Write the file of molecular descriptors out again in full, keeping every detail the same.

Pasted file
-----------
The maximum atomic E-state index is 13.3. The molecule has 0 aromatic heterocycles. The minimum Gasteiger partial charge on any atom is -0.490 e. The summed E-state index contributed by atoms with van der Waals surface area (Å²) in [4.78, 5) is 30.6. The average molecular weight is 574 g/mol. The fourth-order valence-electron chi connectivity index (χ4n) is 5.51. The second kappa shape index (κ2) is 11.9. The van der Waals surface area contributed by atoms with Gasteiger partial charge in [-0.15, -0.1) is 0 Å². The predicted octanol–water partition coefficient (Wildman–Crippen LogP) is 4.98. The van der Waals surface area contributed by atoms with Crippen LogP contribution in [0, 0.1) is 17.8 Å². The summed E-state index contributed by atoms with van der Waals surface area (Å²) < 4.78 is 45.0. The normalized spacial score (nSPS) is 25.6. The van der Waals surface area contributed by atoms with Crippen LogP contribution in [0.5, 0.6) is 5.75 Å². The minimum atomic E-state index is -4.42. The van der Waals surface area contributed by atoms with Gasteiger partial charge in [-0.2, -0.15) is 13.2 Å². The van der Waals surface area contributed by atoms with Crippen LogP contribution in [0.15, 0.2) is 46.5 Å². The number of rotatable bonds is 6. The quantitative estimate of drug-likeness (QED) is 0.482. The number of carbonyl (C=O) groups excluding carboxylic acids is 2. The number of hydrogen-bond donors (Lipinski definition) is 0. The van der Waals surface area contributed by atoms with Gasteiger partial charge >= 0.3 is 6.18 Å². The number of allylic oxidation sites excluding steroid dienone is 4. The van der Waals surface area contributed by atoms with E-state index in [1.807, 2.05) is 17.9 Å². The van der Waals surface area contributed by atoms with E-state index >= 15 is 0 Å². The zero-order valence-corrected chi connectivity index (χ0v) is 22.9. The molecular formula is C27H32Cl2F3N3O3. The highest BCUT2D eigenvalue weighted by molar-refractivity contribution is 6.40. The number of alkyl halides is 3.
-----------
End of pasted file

The maximum atomic E-state index is 13.3. The molecule has 0 aromatic heterocycles. The minimum Gasteiger partial charge on any atom is -0.490 e. The summed E-state index contributed by atoms with van der Waals surface area (Å²) in [4.78, 5) is 30.6. The average molecular weight is 574 g/mol. The fourth-order valence-electron chi connectivity index (χ4n) is 5.51. The second kappa shape index (κ2) is 11.9. The van der Waals surface area contributed by atoms with Gasteiger partial charge in [-0.15, -0.1) is 0 Å². The predicted octanol–water partition coefficient (Wildman–Crippen LogP) is 4.98. The van der Waals surface area contributed by atoms with Crippen LogP contribution in [0, 0.1) is 17.8 Å². The summed E-state index contributed by atoms with van der Waals surface area (Å²) < 4.78 is 45.0. The normalized spacial score (nSPS) is 25.6. The van der Waals surface area contributed by atoms with Crippen LogP contribution in [0.5, 0.6) is 5.75 Å². The minimum atomic E-state index is -4.42. The van der Waals surface area contributed by atoms with Gasteiger partial charge in [-0.2, -0.15) is 13.2 Å². The van der Waals surface area contributed by atoms with Crippen LogP contribution in [0.15, 0.2) is 46.5 Å². The number of rotatable bonds is 6. The quantitative estimate of drug-likeness (QED) is 0.482. The number of carbonyl (C=O) groups excluding carboxylic acids is 2. The number of hydrogen-bond donors (Lipinski definition) is 0. The van der Waals surface area contributed by atoms with Gasteiger partial charge >= 0.3 is 6.18 Å². The number of allylic oxidation sites excluding steroid dienone is 4. The van der Waals surface area contributed by atoms with E-state index in [1.807, 2.05) is 17.9 Å². The van der Waals surface area contributed by atoms with E-state index >= 15 is 0 Å². The zero-order valence-corrected chi connectivity index (χ0v) is 22.9. The molecular formula is C27H32Cl2F3N3O3. The highest BCUT2D eigenvalue weighted by molar-refractivity contribution is 6.40. The number of alkyl halides is 3.